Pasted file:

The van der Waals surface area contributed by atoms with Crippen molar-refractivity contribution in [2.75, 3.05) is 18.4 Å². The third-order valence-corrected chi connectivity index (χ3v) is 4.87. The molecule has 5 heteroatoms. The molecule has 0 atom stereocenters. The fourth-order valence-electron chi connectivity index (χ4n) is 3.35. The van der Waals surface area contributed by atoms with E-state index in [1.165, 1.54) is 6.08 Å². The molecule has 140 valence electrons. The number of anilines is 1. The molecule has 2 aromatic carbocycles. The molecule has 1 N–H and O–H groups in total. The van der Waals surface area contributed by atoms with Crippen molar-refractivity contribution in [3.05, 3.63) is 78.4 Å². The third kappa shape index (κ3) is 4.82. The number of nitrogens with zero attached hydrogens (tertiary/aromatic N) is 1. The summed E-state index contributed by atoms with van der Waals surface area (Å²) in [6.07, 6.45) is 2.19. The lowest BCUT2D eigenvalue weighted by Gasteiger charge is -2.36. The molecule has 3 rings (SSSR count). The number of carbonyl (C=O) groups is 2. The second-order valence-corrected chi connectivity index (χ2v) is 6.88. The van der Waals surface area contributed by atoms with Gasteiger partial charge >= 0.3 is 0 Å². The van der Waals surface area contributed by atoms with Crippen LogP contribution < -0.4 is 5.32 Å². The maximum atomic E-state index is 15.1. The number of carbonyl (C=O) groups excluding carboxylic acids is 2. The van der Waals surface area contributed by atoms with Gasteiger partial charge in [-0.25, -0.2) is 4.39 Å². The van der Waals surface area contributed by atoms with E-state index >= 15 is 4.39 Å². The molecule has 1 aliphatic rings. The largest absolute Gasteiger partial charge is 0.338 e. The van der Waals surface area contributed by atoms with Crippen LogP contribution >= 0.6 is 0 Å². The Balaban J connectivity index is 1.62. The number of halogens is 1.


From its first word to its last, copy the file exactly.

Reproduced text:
The van der Waals surface area contributed by atoms with Crippen molar-refractivity contribution in [2.75, 3.05) is 18.4 Å². The third-order valence-corrected chi connectivity index (χ3v) is 4.87. The molecule has 5 heteroatoms. The molecule has 0 atom stereocenters. The fourth-order valence-electron chi connectivity index (χ4n) is 3.35. The van der Waals surface area contributed by atoms with E-state index in [1.165, 1.54) is 6.08 Å². The molecule has 140 valence electrons. The number of anilines is 1. The molecule has 2 aromatic carbocycles. The molecule has 1 N–H and O–H groups in total. The van der Waals surface area contributed by atoms with Crippen molar-refractivity contribution in [3.05, 3.63) is 78.4 Å². The third kappa shape index (κ3) is 4.82. The number of nitrogens with zero attached hydrogens (tertiary/aromatic N) is 1. The summed E-state index contributed by atoms with van der Waals surface area (Å²) in [6.07, 6.45) is 2.19. The lowest BCUT2D eigenvalue weighted by Gasteiger charge is -2.36. The molecule has 3 rings (SSSR count). The number of carbonyl (C=O) groups is 2. The second-order valence-corrected chi connectivity index (χ2v) is 6.88. The van der Waals surface area contributed by atoms with Gasteiger partial charge >= 0.3 is 0 Å². The van der Waals surface area contributed by atoms with Crippen LogP contribution < -0.4 is 5.32 Å². The maximum atomic E-state index is 15.1. The number of carbonyl (C=O) groups excluding carboxylic acids is 2. The van der Waals surface area contributed by atoms with Gasteiger partial charge in [-0.25, -0.2) is 4.39 Å². The van der Waals surface area contributed by atoms with E-state index >= 15 is 4.39 Å². The molecule has 1 aliphatic rings. The largest absolute Gasteiger partial charge is 0.338 e. The van der Waals surface area contributed by atoms with Crippen LogP contribution >= 0.6 is 0 Å². The Balaban J connectivity index is 1.62. The number of halogens is 1.